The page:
Also, the writing was on the wall when the narrative used to justify easier fiscal policy in the aftermath of the GFC was that “the prior fiscal prudence created space to allow support for the economy during shocks”. As the saying goes, when you give a finger, they will take the whole arm. It is for this very reason that South Africa should seriously consider creating an Office for Budget Responsibility (OBR) like the United Kingdom. An independent fiscal watchdog would have helped steer the fiscus in a better direction.

 

 

The 2017 MTBPS provided the most honest assessment of the state of the fiscus since 2009. The Treasury officials used the opportunity to highlight the plight of the fiscal situation for all and sundry to see. The severity of the bond market reaction to that MTBPS meant that we have not seen such an honest appraisal since. The rating agencies all rather belatedly cut South Africa’s sovereign rating status to sub-investment grade, more colloquially known as “junk” status.

 

Foreign investors who mainly entered the SA government bond market post the GFC endured the worst of the fiscal slippage and have now steadily retreated, with their proportion of SA government bond holdings declining from a peak of 42.8% during the “Ramaphoria” period in March 2018 down to a current level of 25.2% as at end September 2023, as shown in Graph 2.

 

Fiscal policy, in our view as fixed interest managers, remains the gravest threat to the South African economy. The SARB (now run by former National Treasury officials) has become very vocal in highlighting the need for fiscal prudence as the deteriorating fiscal situation places pressure on the rand exchange rate and ultimately inflation, which is what the SARB aims to control. The widely held expectation is for Wednesday’s MTBPS to show lower revenues (declining mining sector profits), higher expenditure (civil service salary increases) and by implication a larger budget deficit for the current fiscal year. The risks surrounding National Health Insurance (NHI), Social Relief of Distress Grants (SRD Grant), the Basic Income Grant (BIG) and further support for ailing State Owned Companies (SOC’s), all remain ever-present for the medium term. The most pressing issue for bond investors is whether the announcement of an increase in fixed rate bond issuance is included in the MTBPS or delayed until the Budget Review next February.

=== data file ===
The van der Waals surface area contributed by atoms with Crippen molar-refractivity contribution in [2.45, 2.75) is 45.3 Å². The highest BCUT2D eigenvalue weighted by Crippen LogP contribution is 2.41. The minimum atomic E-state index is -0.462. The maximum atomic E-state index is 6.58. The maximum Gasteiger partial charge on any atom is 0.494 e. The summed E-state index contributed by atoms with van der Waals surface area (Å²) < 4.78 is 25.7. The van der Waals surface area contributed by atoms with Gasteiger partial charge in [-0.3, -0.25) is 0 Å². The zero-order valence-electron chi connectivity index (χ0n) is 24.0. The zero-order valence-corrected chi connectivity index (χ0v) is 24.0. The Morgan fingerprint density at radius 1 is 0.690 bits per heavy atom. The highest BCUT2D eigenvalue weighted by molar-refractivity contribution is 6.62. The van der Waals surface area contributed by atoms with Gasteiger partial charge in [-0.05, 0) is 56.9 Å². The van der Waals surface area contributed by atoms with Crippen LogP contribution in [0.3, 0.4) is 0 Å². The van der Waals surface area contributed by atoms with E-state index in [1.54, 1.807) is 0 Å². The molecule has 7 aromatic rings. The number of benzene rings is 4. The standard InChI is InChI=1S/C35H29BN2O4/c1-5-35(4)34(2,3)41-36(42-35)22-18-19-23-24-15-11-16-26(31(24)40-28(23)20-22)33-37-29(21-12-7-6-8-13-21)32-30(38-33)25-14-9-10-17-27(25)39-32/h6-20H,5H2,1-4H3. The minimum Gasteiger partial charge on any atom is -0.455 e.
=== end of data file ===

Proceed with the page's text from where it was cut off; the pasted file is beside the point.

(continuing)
Fixed income assets by their very nature are highly cyclical, susceptible to both domestic and global inflation and monetary policy cycles. However, the one constant over the past decade and a half has been the steady deterioration in SA’s fiscal metrics. In managing the M&G Enhanced Income Fund, which has an absolute return focus, we are very mindful of drawdowns and have chosen to take our interest rate risk in the short end of the yield curve, which is more influenced by the credible monetary policies of the SARB than the long end, which is more susceptible to fiscal policy. This has shielded investors from the steepening of the yield curve and the underperformance of long-dated bonds.

 

The investment horizon for the fund, at three years, also ties up with shorter-maturity assets. We are also very tactical in our positioning considering the cyclical nature of fixed income assets. No matter what the outcome of the 2023 MTBPS, the fund is positioned to weather a possible fiscal storm, mindful of protecting our clients’ investments while capturing the best possible yields.

 

ENDS

 

Author

@Bulent Badsha